- make banking arrangements; and
- transact any other business.
By-laws are rules that govern the internal operations of a corporation. For example, you may want your corporation to have certain rules that are not dealt with in the CBCA. You could also want to modify some of the rules that are in the CBCA, so long as the changes you wish to make are permitted by the Act.
Among other things, corporate by-laws can:
- set the date of a corporation's financial year-end;
- make banking arrangements;
- address the appointments, qualifications and duties of officers;
- delegate the responsibility for setting the salaries of directors and officers;
- establish the salaries or other remuneration of directors and officers;
- set down the procedures for calling and conducting directors' and shareholders' meetings;
- establish the minimum number of people required at directors' and shareholders' meetings to establish quorum; and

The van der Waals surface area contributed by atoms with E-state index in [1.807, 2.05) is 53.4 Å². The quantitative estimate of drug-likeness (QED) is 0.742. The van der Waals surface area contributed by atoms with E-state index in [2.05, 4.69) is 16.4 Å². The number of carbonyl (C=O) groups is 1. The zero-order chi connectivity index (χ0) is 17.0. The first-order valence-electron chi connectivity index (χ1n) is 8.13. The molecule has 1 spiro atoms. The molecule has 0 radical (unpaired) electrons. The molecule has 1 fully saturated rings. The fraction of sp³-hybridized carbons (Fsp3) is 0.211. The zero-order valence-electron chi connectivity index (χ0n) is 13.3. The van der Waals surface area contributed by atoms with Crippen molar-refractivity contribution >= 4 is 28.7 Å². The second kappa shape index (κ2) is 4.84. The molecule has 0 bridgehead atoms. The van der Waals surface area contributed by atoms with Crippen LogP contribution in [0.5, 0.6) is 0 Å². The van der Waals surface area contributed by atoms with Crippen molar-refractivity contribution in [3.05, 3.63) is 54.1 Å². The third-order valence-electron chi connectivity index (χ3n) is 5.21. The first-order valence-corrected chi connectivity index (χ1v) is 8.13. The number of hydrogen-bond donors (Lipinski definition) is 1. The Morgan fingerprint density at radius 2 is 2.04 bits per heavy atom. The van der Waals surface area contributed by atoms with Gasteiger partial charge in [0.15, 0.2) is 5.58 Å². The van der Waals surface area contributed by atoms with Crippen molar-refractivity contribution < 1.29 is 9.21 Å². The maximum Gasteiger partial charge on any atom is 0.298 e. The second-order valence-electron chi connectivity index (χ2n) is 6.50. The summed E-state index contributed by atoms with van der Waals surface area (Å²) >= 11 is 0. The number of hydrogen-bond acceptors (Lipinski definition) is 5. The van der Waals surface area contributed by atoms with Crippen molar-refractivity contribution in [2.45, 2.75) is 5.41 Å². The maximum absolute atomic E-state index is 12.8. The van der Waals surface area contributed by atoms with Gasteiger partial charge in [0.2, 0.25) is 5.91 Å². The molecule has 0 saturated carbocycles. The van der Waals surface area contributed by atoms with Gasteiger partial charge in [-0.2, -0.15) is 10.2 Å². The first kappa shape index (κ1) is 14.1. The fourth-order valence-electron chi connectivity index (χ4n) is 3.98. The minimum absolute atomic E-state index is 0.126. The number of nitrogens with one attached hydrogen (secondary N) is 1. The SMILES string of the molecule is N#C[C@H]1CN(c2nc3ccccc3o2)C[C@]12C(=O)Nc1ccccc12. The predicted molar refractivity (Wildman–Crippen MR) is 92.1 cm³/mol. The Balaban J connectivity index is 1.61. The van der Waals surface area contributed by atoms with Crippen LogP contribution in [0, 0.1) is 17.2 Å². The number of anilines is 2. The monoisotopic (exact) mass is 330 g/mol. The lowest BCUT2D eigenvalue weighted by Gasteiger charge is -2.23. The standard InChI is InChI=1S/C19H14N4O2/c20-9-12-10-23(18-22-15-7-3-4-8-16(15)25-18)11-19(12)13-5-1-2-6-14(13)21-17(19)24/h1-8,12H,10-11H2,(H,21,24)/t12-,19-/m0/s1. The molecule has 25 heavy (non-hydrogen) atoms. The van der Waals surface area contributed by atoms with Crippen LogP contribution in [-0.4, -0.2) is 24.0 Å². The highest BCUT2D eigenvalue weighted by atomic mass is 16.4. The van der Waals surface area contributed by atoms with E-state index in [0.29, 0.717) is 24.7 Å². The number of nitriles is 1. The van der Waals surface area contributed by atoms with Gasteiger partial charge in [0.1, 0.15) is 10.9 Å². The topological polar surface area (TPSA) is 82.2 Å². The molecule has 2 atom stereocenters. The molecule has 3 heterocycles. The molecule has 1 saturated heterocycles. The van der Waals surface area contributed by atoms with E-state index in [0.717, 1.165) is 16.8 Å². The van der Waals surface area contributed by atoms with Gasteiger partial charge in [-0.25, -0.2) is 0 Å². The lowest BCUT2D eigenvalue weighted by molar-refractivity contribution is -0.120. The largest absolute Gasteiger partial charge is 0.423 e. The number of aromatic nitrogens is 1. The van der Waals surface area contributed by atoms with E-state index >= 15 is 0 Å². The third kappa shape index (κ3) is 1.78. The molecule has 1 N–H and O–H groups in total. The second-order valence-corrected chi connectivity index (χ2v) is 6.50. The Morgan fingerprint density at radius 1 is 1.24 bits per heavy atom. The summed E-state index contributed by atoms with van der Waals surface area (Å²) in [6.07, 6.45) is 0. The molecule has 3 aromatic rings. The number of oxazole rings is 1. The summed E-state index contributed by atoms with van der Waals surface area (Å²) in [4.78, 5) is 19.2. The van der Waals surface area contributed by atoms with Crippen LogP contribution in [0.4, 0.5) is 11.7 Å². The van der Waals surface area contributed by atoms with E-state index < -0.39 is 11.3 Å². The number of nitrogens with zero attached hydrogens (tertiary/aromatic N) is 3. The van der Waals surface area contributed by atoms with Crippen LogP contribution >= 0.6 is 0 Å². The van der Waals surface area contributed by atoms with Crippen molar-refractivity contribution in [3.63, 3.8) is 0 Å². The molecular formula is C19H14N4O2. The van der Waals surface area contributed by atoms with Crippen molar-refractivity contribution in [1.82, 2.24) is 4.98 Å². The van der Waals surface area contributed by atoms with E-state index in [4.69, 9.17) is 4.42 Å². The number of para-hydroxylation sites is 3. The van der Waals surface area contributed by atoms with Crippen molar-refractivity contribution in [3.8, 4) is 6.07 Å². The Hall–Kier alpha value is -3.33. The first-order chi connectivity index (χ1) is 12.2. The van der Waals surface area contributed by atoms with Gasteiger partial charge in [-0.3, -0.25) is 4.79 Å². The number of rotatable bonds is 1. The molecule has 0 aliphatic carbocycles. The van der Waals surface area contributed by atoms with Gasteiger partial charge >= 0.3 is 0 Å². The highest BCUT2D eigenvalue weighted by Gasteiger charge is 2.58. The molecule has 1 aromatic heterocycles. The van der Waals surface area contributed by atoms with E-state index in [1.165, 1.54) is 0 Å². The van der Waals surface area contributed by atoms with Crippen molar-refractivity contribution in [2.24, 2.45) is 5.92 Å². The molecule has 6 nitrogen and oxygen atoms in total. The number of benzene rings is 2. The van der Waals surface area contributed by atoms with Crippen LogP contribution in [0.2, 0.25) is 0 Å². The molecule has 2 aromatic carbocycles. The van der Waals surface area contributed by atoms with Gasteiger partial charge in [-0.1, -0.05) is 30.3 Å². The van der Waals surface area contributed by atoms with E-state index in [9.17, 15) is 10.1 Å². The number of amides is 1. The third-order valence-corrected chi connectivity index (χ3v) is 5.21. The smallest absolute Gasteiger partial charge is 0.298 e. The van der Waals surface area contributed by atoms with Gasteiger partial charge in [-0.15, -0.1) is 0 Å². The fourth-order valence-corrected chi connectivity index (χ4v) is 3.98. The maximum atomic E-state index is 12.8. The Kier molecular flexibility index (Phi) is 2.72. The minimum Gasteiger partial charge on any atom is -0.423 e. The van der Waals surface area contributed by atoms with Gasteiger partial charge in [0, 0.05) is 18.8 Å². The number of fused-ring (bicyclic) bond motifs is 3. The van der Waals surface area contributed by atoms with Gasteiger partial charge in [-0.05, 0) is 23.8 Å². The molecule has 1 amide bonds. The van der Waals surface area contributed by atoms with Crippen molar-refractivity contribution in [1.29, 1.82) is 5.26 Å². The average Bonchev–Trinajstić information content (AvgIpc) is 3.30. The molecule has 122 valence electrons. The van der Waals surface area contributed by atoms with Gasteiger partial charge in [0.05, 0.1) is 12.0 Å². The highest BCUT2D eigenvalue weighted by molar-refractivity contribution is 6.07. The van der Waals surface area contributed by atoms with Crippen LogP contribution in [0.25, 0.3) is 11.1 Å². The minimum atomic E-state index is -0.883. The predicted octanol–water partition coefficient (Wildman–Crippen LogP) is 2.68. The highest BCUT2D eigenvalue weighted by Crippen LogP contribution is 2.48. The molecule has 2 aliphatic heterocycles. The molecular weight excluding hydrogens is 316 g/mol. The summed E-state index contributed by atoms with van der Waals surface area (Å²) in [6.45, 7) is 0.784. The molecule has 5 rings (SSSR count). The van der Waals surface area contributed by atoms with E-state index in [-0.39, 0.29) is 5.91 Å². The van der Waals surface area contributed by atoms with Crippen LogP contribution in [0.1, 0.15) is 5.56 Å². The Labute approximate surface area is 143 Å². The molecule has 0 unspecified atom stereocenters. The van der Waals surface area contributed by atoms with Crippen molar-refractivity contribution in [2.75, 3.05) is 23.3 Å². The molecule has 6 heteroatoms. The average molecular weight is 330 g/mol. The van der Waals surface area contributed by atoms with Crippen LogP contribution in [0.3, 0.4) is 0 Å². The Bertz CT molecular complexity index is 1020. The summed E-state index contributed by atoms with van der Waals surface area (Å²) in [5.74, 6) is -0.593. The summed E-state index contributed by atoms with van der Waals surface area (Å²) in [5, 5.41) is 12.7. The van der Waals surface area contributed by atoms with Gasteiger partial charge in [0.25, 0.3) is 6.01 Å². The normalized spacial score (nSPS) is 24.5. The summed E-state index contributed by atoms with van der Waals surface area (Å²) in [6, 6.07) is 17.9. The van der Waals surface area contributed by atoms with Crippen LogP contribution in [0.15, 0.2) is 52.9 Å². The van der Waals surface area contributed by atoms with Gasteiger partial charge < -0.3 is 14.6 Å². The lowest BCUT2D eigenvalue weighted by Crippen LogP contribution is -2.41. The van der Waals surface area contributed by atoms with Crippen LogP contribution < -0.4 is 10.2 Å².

- make rules limiting the modifications that can be made to the powers given to corporate directors under the CBCA (e.g., the by-laws could make all share issuances subject to shareholder approval).
For more information
One of a corporation's first activities following incorporation is to issue shares. A person becomes a shareholder when a corporation “issues” shares in that person's name or records a transfer of previously owned shares to the person. Generally, unless you indicate differently in your Articles of Incorporation or by-laws, your corporation's board of directors can issue shares whenever it wishes, to whomever it chooses, and for whatever value it decides.